Adding a tripod mount to a Eufy camera

I’m a big camera nerd, no matter the format. As a result, I have a lot of Internet-connected cameras. One such camera, the Eufy Solo IndoorCam C24, is quite good. This camera is around $30 and has great features: pet detection, sound detection, RTSP streaming, and local storage. Unfortunately, it has a huge base/mount that isn’t quite compatible with how I want to use it.

Here’s what the camera looks like out of the box:

While the stand can be articulated in many directions, it isn’t as convenient as the articulating and magnetic mounting base on Wyze cameras. It’s also not offered in a solid black color, which means if you’re using it outdoors (even though it’s an indoor cam, it’ll work fine if not directly exposed to water) it isn’t particularly covert.

Inspired by some posts I saw on /r/EufyCam, I decided to remove the stand and replace it with a tripod mount. It turns out this was super-easy to do.

In summary: I’m removing the stand, trimming some plastic, widening the hole the stand used to occupy, and using a soldering iron to heat a tripod bushing so it melts the plastic, allowing the bushing to snugly seat flush with the camera body.

  1. Find a tripod bushing. Home centers might have them, or you can order one online. I happened to have one I salvaged from a broken noise level meter that looks like this:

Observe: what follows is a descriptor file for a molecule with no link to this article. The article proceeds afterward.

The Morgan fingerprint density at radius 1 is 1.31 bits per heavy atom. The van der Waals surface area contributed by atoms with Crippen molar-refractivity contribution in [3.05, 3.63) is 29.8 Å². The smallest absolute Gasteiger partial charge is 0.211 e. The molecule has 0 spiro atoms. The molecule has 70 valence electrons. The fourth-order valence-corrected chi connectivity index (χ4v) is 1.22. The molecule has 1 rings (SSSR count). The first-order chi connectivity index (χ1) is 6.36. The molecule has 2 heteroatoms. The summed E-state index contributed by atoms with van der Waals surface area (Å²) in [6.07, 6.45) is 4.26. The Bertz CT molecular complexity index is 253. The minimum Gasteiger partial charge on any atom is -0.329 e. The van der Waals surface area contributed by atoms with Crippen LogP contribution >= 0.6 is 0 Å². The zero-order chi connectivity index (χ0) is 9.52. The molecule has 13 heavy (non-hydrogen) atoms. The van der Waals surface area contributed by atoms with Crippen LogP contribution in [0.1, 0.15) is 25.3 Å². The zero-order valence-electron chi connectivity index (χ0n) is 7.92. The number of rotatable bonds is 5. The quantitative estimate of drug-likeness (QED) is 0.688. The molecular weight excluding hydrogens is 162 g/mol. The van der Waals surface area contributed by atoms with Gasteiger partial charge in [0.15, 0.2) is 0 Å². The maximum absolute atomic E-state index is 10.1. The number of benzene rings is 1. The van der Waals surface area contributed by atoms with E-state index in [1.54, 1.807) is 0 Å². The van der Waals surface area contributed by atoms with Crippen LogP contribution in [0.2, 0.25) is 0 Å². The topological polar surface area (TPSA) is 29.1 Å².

1. Remove the SD card, if you have one installed. This is important! If you don’t, you’ll damage the camera.
  2. Open the case. There’s a small recessed area at the bottom of the camera between the black camera face and the white base. Pry gently with a screwdriver or a spudger. Once you have the front part open, carefully remove the braided red and black speaker wire from the camera board.
  3. Unscrew the stand from the case. It’s secured by one small screw. Here’s what you’ll be left with; my case and stand have previously been painted black, so yours will likely be white:

  1. Trim the pedestal inside the speaker portion of the case where the stand used to attach. This is to allow clearance for the tripod bushing:

  1. Widen the hole previously occupied by the stand. Choose a drill bit smaller than the diameter of your bushing. It’ll look something like this:


You will get little chips of white plastic residue everywhere, so have a vacuum handy!

  1. Sink the tripod bushing into place using a soldering iron. You’ll hold the bushing with a pair of needle nose pliers while you heat the bushing. Once the bushing heats and you feel the plastic soften, remove the iron and use your pliers to gently seat the bushing into place. The residual heat will allow you time to position it flush and make any minor corrections. Once complete, it’ll look like this:

While you could button up the case and call it done at this point, I wanted to add a little more strength to the tripod bushing because it’ll likely be screwed on and off a few times, and that type of stress is likely to weaken the plastic. I slathered the bushing with fast-drying epoxy.

Once the epoxy is dry, you can reassemble the camera. There should be enough clearance to do so without modifying the camera board. If you feel resistance, see if your bushing is too tall or if there’s plastic residue that needs to be trimmed off.

Here’s the final product, attached to an articulating ball joint arm and clamp: